Four workers "bump fists" over an office table with various notebooks, tablets, calculators, and other items.Generational changes are often a topic in popular culture. Think about the many popular press articles about changes in home buying, workplace culture, and more. Another important generational change is happening in the small business world. Baby boomers are estimated to own almost half of privately held businesses in the United States.[1] An article from the U.S. Small Business Administration cites that about 70% of privately owned businesses are expected to change ownership in the next 10-15 years, a change that “will represent the largest intergenerational transfer of wealth in U.S. history.”[2] In Ohio, 54% of private businesses, an estimated 94,000 firms employing approximately 2.6 million people, are owned by baby boomers[3], generally defined as those born between 1946 and 1964 who are currently reaching retirement age[4].

Business Succession Strategies and Worker Co-ops

As small business owners plan for retirement or other transition scenarios, they might consider passing the business to a family member, selling to a co-owner or key employee, selling to an outside buyer, or other options.[5] The cooperative model may be able to play a role in these transitions. Worker cooperatives are businesses where worker-members own most of the equity and control the voting shares of the business, while participating in profit sharing, oversight, and sometimes, management, using democratic practices.[6]

A 2021 report authored by experts at the Ohio Employee Ownership Center at Kent State University discussed the potential for worker cooperatives and other employee-owned structures to be viable options for business transitions while helping to retain jobs, build worker wealth, and reduce economic inequality.[7] Watch a recording of a webinar hosted by the CFAES Center for Cooperatives with report co-author Michael Palmieri about the research on the potential benefits of employee ownership.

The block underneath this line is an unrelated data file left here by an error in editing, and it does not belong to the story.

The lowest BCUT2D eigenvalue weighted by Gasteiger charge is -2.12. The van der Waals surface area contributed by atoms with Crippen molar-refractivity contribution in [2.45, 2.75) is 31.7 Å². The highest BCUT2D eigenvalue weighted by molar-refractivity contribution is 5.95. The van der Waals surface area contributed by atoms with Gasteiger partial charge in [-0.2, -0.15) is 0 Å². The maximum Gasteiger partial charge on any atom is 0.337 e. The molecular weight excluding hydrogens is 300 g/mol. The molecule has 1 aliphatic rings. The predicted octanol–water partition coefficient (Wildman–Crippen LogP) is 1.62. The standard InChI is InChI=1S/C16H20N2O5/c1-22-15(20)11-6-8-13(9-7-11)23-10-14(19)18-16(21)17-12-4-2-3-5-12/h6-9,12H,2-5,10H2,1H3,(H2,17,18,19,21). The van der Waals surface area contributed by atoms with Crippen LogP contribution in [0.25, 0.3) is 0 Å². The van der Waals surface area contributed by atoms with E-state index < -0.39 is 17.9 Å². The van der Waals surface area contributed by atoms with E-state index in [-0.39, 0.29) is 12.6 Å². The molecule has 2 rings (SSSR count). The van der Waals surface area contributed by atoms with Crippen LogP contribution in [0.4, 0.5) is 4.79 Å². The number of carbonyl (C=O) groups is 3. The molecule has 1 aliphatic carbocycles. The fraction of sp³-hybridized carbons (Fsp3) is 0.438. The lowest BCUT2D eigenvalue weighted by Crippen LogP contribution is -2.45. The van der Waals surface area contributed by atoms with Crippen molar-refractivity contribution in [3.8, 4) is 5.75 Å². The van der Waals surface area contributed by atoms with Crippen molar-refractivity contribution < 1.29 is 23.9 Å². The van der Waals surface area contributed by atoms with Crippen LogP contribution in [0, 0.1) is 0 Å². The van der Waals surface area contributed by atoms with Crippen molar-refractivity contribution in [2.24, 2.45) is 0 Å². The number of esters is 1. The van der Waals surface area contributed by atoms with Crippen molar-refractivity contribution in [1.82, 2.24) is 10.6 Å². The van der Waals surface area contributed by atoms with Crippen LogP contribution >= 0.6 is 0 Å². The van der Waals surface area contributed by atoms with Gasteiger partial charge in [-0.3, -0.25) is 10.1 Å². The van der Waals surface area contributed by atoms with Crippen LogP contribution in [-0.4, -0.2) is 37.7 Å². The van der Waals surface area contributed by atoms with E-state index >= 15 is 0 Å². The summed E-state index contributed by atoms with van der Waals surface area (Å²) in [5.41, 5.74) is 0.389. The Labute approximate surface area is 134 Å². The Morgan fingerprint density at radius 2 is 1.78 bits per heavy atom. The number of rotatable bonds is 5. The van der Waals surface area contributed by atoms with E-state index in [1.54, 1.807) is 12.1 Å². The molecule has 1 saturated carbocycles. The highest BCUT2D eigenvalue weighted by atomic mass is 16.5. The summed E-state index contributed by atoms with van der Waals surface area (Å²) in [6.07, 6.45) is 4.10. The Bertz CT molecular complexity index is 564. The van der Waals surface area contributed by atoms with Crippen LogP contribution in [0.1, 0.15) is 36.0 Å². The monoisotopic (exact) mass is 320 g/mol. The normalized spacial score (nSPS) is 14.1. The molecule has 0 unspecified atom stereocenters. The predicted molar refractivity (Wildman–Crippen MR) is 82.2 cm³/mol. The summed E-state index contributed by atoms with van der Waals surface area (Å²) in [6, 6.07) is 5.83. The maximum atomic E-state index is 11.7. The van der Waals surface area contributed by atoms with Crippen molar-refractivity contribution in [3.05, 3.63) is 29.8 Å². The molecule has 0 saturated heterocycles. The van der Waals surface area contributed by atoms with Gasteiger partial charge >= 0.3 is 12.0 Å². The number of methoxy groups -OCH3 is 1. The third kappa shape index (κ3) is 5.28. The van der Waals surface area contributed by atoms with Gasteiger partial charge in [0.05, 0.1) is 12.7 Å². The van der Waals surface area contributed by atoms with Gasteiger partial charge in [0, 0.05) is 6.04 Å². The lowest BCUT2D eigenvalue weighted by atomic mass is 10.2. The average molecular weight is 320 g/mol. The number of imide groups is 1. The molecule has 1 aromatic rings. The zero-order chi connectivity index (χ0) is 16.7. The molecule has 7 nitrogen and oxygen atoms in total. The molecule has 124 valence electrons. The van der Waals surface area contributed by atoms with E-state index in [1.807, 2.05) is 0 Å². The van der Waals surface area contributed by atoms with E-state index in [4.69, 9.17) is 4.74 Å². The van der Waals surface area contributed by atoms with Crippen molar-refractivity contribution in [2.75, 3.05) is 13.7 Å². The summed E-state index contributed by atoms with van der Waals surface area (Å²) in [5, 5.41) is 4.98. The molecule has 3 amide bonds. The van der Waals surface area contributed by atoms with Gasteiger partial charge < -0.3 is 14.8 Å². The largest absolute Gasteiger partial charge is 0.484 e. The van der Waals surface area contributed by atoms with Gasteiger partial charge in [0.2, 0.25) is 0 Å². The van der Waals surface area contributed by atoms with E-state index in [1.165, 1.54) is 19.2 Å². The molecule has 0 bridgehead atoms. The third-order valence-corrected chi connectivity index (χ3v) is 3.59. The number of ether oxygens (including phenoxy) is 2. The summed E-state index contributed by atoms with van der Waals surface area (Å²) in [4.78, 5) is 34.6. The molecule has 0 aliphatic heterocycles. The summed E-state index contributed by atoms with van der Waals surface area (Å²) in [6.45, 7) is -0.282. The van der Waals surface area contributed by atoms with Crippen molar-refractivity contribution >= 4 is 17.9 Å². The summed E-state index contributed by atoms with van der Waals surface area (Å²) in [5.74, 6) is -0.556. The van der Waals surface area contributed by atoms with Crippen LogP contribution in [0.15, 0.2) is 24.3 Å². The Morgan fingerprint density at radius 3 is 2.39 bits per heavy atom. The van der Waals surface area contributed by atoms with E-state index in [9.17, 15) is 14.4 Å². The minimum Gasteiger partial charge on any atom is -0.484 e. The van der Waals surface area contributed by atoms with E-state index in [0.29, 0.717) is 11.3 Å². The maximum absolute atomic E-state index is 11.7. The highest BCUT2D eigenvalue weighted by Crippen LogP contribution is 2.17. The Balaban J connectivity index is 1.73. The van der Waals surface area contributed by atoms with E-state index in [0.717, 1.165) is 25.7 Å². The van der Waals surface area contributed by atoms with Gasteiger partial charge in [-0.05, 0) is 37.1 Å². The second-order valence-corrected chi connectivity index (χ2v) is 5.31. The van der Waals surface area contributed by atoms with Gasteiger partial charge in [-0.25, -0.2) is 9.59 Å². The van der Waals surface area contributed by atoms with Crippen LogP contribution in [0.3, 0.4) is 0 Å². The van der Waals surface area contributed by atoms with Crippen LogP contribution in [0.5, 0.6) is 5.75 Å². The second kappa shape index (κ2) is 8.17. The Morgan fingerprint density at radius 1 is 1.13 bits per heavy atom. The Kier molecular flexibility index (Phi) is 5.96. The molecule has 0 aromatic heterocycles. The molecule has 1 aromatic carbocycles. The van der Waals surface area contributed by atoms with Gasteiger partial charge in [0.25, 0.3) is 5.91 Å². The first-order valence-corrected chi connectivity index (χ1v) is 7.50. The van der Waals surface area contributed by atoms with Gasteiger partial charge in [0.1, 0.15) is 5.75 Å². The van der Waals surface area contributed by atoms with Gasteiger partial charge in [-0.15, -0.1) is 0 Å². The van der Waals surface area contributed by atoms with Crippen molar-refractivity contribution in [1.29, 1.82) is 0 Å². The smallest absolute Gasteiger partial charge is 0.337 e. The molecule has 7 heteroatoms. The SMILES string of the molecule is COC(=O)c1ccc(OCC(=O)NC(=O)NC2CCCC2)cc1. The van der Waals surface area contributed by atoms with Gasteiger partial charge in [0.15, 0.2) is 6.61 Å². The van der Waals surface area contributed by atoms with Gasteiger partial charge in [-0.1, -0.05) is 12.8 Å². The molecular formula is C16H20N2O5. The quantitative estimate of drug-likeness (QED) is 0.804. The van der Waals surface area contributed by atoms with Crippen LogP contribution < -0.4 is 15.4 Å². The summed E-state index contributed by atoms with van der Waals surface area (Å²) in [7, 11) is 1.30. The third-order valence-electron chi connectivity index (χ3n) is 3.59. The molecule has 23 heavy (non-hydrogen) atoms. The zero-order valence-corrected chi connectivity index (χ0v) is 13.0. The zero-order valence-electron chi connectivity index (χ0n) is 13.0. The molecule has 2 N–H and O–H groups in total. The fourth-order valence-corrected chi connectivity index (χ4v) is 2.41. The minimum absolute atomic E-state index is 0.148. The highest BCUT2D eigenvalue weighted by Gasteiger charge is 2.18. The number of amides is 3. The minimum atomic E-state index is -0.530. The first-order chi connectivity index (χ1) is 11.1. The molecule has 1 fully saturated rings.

Worker Co-ops Across the Country and in Ohio

In a 2022 report, the Democracy at Work Institute estimated that there are 612 worker cooperatives or similar democratic workplaces employing just under 6,000 workers across the United States. Ohio has an estimated 20 worker co-op firms, ranking it 9th among U.S. states and territories. These businesses tend to be small, with a median firm size of six workers. Approximately 12% of these businesses originated as ownership transitions.[8]

What Makes A Business a Good Candidate for Potential Transition to a Worker Cooperative?

After studying 12 cases of existing businesses converting to worker cooperatives, authors Alison Lingane and Shannon Rieger[9] identified common motivators for business conversions to worker co-ops. Succession for an exiting owner was one motivator, in addition to goals of building wealth for employees, supporting the business’ mission, and as a way to tap into the strengths of employee-owned models. Based on real-world cases, Lingane and Rieger developed a set of business “readiness factors” for conversion to worker-ownership, including:

  • A commitment to the worker co-op model by the transitioning owner and employees
  • The business being in a strong and sustainable financial position
  • A culture of participation and transparency within the business
  • A program or emphasis on training, advising, and support for both employees and transitioning owners
  • Financing strategies that create a viable path for the conversion
  • Engagement by the transitioning owner throughout the conversion process
  • Phasing the conversion process in stages to lower risk and decrease the cost of capital
  • Securing a third-party financial valuation for the business before agreeing on a price